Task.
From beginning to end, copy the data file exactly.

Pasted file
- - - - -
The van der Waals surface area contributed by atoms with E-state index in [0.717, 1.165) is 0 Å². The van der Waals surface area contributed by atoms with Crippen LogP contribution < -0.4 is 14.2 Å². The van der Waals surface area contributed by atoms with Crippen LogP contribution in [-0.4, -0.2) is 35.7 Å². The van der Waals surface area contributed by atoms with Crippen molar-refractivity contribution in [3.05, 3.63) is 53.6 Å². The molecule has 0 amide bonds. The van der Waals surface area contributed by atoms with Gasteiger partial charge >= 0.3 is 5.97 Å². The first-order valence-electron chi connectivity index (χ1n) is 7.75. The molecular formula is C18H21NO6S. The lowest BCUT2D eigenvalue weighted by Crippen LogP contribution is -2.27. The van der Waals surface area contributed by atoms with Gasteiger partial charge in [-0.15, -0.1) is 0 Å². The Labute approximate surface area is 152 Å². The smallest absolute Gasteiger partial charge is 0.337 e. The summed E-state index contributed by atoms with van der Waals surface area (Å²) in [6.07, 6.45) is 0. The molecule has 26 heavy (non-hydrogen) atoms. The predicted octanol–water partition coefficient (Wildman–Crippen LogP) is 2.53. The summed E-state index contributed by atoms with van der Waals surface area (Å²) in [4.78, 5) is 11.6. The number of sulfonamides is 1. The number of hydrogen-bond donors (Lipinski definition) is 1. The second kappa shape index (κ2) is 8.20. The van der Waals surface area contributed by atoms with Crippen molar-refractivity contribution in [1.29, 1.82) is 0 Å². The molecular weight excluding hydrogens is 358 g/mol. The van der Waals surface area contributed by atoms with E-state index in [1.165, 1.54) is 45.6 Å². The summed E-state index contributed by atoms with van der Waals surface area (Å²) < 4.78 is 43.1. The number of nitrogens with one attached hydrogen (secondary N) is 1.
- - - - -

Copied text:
The van der Waals surface area contributed by atoms with E-state index in [0.717, 1.165) is 0 Å². The van der Waals surface area contributed by atoms with Crippen LogP contribution < -0.4 is 14.2 Å². The van der Waals surface area contributed by atoms with Crippen LogP contribution in [-0.4, -0.2) is 35.7 Å². The van der Waals surface area contributed by atoms with Crippen molar-refractivity contribution in [3.05, 3.63) is 53.6 Å². The molecule has 0 amide bonds. The van der Waals surface area contributed by atoms with Gasteiger partial charge >= 0.3 is 5.97 Å². The first-order valence-electron chi connectivity index (χ1n) is 7.75. The molecular formula is C18H21NO6S. The lowest BCUT2D eigenvalue weighted by Crippen LogP contribution is -2.27. The van der Waals surface area contributed by atoms with Gasteiger partial charge in [-0.15, -0.1) is 0 Å². The Labute approximate surface area is 152 Å². The smallest absolute Gasteiger partial charge is 0.337 e. The summed E-state index contributed by atoms with van der Waals surface area (Å²) in [6.07, 6.45) is 0. The molecule has 26 heavy (non-hydrogen) atoms. The predicted octanol–water partition coefficient (Wildman–Crippen LogP) is 2.53. The summed E-state index contributed by atoms with van der Waals surface area (Å²) in [4.78, 5) is 11.6. The number of sulfonamides is 1. The number of hydrogen-bond donors (Lipinski definition) is 1. The second kappa shape index (κ2) is 8.20. The van der Waals surface area contributed by atoms with Crippen molar-refractivity contribution in [1.29, 1.82) is 0 Å². The molecular weight excluding hydrogens is 358 g/mol. The van der Waals surface area contributed by atoms with E-state index in [1.165, 1.54) is 45.6 Å². The summed E-state index contributed by atoms with van der Waals surface area (Å²) < 4.78 is 43.1. The number of nitrogens with one attached hydrogen (secondary N) is 1.